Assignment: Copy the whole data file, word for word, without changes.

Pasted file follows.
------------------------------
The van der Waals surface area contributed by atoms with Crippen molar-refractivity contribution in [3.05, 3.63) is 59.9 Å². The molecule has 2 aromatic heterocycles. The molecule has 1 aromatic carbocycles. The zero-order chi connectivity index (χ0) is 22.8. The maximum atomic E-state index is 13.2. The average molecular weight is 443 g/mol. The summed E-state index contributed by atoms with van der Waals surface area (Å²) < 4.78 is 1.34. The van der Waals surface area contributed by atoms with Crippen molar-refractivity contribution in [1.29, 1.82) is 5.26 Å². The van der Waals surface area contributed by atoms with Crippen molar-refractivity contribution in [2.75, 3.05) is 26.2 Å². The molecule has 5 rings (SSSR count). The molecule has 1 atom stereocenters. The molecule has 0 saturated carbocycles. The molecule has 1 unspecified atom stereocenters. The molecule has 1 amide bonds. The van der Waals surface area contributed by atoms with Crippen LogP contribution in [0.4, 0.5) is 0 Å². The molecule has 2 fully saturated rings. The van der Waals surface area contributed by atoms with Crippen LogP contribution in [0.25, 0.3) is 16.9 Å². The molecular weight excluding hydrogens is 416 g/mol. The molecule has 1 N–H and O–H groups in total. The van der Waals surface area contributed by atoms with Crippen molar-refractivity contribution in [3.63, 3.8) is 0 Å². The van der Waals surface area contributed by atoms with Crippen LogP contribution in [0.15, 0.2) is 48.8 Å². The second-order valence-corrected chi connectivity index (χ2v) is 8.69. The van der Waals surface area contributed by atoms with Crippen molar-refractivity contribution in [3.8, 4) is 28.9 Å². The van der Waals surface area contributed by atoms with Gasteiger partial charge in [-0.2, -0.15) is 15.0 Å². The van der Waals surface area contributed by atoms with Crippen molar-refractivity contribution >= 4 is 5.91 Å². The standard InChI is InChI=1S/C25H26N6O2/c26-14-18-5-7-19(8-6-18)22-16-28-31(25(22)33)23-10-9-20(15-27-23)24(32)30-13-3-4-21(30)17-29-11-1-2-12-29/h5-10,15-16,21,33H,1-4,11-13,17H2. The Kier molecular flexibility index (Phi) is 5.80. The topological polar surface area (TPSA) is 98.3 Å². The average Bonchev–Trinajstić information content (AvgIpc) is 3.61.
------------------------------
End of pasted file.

The van der Waals surface area contributed by atoms with Crippen molar-refractivity contribution in [3.05, 3.63) is 59.9 Å². The molecule has 2 aromatic heterocycles. The molecule has 1 aromatic carbocycles. The zero-order chi connectivity index (χ0) is 22.8. The maximum atomic E-state index is 13.2. The average molecular weight is 443 g/mol. The summed E-state index contributed by atoms with van der Waals surface area (Å²) < 4.78 is 1.34. The van der Waals surface area contributed by atoms with Crippen molar-refractivity contribution in [1.29, 1.82) is 5.26 Å². The van der Waals surface area contributed by atoms with Crippen molar-refractivity contribution in [2.75, 3.05) is 26.2 Å². The molecule has 5 rings (SSSR count). The molecule has 1 atom stereocenters. The molecule has 0 saturated carbocycles. The molecule has 1 unspecified atom stereocenters. The molecule has 1 amide bonds. The van der Waals surface area contributed by atoms with Crippen LogP contribution in [0.4, 0.5) is 0 Å². The molecule has 2 fully saturated rings. The van der Waals surface area contributed by atoms with Crippen LogP contribution in [0.25, 0.3) is 16.9 Å². The molecular weight excluding hydrogens is 416 g/mol. The molecule has 1 N–H and O–H groups in total. The van der Waals surface area contributed by atoms with Crippen molar-refractivity contribution in [3.63, 3.8) is 0 Å². The van der Waals surface area contributed by atoms with Crippen LogP contribution in [0.15, 0.2) is 48.8 Å². The second-order valence-corrected chi connectivity index (χ2v) is 8.69. The van der Waals surface area contributed by atoms with Crippen molar-refractivity contribution in [3.8, 4) is 28.9 Å². The van der Waals surface area contributed by atoms with Gasteiger partial charge in [-0.2, -0.15) is 15.0 Å². The van der Waals surface area contributed by atoms with Crippen molar-refractivity contribution >= 4 is 5.91 Å². The standard InChI is InChI=1S/C25H26N6O2/c26-14-18-5-7-19(8-6-18)22-16-28-31(25(22)33)23-10-9-20(15-27-23)24(32)30-13-3-4-21(30)17-29-11-1-2-12-29/h5-10,15-16,21,33H,1-4,11-13,17H2. The Kier molecular flexibility index (Phi) is 5.80. The topological polar surface area (TPSA) is 98.3 Å². The average Bonchev–Trinajstić information content (AvgIpc) is 3.61.